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The Ivy League - Back to school & poison ivy

Swede,
a lovely blue-eyed woman, bright and effusive, had been a patient of mine for
fifteen years. Although she had weathered her share of acute illness and some
brushes with more serious pathology, she was enjoying good health as she entered
her middle years and was bracing, with equal portions of trepidation and enthusiasm,
for the transition to an empty nest. The youngest of her four children was about
to be fledged, off to a far-away Ivy League college in the fall.

An early morning call
Swede called me one morning at the crack of dawn as I was puttering in the fall
garden, gathering the last of the raspberries and inhaling the bittersweet end
of summer as it marched across my yard. She apologized profusely for calling
early, calling me at home, and calling me at all, but she had the worst case
of poison ivy, and it was either call me, or go to the local emergency room.
I had office appointments beginning a few hours later, so I asked if she could
meet me there at lunchtime when I would have a few free minutes. Emboldened by
her pain and anxiety, this usually mild-mannered woman pushed: maybe she could
come in before my first patient? How forward, I thought, but being immersed in
the gentleness of morning dew, I acquiesced.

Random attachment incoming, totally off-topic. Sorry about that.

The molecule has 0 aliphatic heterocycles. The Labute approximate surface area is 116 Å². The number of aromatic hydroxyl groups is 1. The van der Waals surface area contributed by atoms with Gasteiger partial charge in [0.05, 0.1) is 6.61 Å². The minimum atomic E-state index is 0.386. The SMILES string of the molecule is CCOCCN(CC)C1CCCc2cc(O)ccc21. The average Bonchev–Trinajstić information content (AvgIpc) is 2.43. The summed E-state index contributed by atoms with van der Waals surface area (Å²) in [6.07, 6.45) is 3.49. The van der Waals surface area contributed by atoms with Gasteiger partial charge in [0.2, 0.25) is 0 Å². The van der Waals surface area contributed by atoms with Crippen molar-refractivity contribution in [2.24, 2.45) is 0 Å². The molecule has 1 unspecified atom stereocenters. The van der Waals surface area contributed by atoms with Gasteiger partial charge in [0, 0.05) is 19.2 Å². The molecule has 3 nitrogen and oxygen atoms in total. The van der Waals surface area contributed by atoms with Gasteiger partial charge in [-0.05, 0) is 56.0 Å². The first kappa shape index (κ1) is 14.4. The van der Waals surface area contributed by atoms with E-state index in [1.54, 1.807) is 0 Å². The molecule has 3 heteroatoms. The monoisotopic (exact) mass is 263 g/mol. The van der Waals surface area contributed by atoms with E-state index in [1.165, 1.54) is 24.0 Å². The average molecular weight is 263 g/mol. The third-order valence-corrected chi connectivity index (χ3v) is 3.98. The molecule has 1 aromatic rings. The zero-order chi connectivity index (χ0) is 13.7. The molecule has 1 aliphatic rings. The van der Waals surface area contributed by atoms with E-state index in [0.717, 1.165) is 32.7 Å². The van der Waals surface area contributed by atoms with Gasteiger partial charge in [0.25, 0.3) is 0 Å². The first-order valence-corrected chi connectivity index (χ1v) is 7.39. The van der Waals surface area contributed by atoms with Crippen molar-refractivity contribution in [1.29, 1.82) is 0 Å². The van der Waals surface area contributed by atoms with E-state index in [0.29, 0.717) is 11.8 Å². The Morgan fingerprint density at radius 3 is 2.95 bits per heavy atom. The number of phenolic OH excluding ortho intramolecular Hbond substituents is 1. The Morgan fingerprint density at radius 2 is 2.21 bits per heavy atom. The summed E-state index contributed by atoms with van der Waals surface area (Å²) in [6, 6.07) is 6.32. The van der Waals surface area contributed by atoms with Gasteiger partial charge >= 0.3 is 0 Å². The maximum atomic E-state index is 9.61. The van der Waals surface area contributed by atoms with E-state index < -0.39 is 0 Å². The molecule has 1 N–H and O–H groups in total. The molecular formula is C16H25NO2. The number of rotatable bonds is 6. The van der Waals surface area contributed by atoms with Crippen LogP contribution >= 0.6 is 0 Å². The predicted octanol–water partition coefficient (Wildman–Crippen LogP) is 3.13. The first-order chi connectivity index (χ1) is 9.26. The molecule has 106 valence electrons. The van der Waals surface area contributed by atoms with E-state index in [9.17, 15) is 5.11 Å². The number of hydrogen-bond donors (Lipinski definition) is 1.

Like many practitioners, I have seen cases of poison
ivy that truly take the breath away. I have observed large tracts of skin with
excoriation, weeping, and crusting. I have seen faces blown up, nearly unrecognizable,
and limbs distorted by swelling. I have been privy to genital exfoliation and
plantar disintegration, all from the effects of this ubiquitous and pesky weed.
     When Swede met me later that morning, she presented
none of the above. Instead, what I saw when she gingerly rolled back her gauzy
cotton sleeve, was a small strand of pearly vesicles, no more than two inches
long. There was an even smaller satellite lesion with perhaps three tapioca-like
dots. I kept looking farther up the arm for the dramatic presentation I had been
expecting, the effects of this demon at work ... but, there was nothing more!

Hard to believe ...
With unadulterated urgency, Swede described her intense pain, her sleeplessness,
and the pure agony she was experiencing. It was, I am sorry to say, difficult